On a dissipated, collective conscience

  • It is time we create a need for greater goals

With general elections scheduled to be held two months from now, political campaigns are in full swing. If these elections are carried out smoothly this will be the second time in country’s history that a continuous democratic transition would take place.

But that’s not all, with debate surrounding tax reforms proposed under the fiscal budget, a series of Supreme Court verdicts, and political parties arranging their extravagant power shows, we have yet another problem to deal with; the Pashtun Tahaffuz Movement (PTM). With each political party mobilising support, we have to draw parallels with how each is fostering a support for different narratives. Each tells us how far we’ve come in developing a collective conscience within this democratic system.

Popular narratives

During the last month a number of prominent political rallies took place. The Pakistan Tehreek-e-Insaaf took to Minar-e-Pakistan in Lahore on 29th April 2018 where Imran Khan presented his famous 11-point agenda. While in their exuberance; education, health, tax reform, ending corruption, improving economic conditions, increasing employment, tourism and agriculture, federation and provincial reforms, justice system and empowerment of women all tick the right boxes for what the country, especially its youth has been longing for, the grandness of these statements is too overwhelming.


For the upcoming 2018 elections, the PTM is a litmus test of how far we’ve come as a nation without a concrete collective conscience

For far too long we’ve heard and been spectators to the ‘glorious power shows’ that the party has been able to arrange. With women standing aside their male counterparts, PTI’s political rallies have redefined the scope of political engagement in the country. The insightful new wave of political freedoms and social cohesion promised by party, specifically bringing in youth, has left many in an awe. However, what stems from the very province where this political party won the majority of  seats during 2013 elections, the ‘engineered protest’ is an outcry of a people who’ve been successively deprived of the same basic rights the party has been promising.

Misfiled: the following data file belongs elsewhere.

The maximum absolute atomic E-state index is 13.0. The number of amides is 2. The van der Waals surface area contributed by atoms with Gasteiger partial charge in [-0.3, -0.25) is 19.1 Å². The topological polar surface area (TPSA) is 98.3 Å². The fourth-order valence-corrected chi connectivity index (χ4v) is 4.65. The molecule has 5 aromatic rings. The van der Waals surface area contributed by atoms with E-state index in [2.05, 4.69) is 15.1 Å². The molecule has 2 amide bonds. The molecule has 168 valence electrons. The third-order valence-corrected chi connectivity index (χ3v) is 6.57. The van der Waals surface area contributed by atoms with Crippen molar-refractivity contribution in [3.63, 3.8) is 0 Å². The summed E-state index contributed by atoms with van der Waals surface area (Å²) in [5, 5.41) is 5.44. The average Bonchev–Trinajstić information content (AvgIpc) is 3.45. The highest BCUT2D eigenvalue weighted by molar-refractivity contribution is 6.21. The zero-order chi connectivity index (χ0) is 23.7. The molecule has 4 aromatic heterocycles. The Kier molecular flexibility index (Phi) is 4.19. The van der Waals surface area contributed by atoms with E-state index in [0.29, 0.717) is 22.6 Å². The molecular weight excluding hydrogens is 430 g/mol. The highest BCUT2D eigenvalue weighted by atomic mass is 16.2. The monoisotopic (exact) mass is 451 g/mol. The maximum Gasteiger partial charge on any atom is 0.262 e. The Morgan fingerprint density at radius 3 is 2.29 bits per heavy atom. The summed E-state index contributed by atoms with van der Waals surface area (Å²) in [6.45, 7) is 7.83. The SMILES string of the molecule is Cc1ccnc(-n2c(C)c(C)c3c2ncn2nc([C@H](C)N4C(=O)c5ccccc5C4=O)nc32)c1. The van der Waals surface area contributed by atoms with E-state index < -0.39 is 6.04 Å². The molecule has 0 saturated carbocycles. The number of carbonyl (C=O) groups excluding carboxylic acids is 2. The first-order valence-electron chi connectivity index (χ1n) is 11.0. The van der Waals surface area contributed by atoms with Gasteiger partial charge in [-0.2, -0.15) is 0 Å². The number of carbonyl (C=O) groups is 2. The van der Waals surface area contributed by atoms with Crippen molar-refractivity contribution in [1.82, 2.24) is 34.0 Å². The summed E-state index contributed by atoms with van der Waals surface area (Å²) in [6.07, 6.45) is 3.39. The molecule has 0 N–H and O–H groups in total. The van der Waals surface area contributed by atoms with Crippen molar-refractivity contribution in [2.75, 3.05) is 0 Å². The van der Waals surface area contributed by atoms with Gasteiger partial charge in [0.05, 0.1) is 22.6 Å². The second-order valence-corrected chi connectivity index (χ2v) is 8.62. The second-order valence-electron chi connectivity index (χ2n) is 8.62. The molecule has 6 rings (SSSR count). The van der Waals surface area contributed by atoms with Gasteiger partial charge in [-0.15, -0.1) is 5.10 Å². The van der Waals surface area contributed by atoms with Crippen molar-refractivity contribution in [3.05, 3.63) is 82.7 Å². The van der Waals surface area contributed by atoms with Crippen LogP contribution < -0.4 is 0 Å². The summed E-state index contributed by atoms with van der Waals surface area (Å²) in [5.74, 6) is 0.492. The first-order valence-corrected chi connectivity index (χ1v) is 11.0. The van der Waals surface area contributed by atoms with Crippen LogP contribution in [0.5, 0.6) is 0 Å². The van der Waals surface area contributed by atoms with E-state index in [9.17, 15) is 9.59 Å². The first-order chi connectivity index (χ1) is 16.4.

Building consensus

The Pashtun Tahaffuz Movement has unfolded various facets of the Khyber Pakhtunkhwa government, the short-sightedness of populous political parties’ mandates, and the brutal negligence exhibited by a large number of Pakistanis in understanding the legitimate concerns of these Pashtuns. While it can be argued that the timing for the emergence of this movement hints at suspicion, it helps us understand how far we are from incorporating a collective conscience into our democratic processes.

This can primarily be attributed to the fact that anything that emerges as a popular narrative is, and needs to be, backed by a strong political force which isn’t without various biases. Each political force aims at influencing a certain people; a certain people that can get these parties at grips with power. While this can be rightly said about the PTM as well, we have to separate our biases of these political motives from the deficiencies of our politicisation and the inefficiencies of our democratic processes. The PTM’s legitimate demands are for a certain few; but these are the people who have been deprived of their basic rights and kept away from the main democratic processes.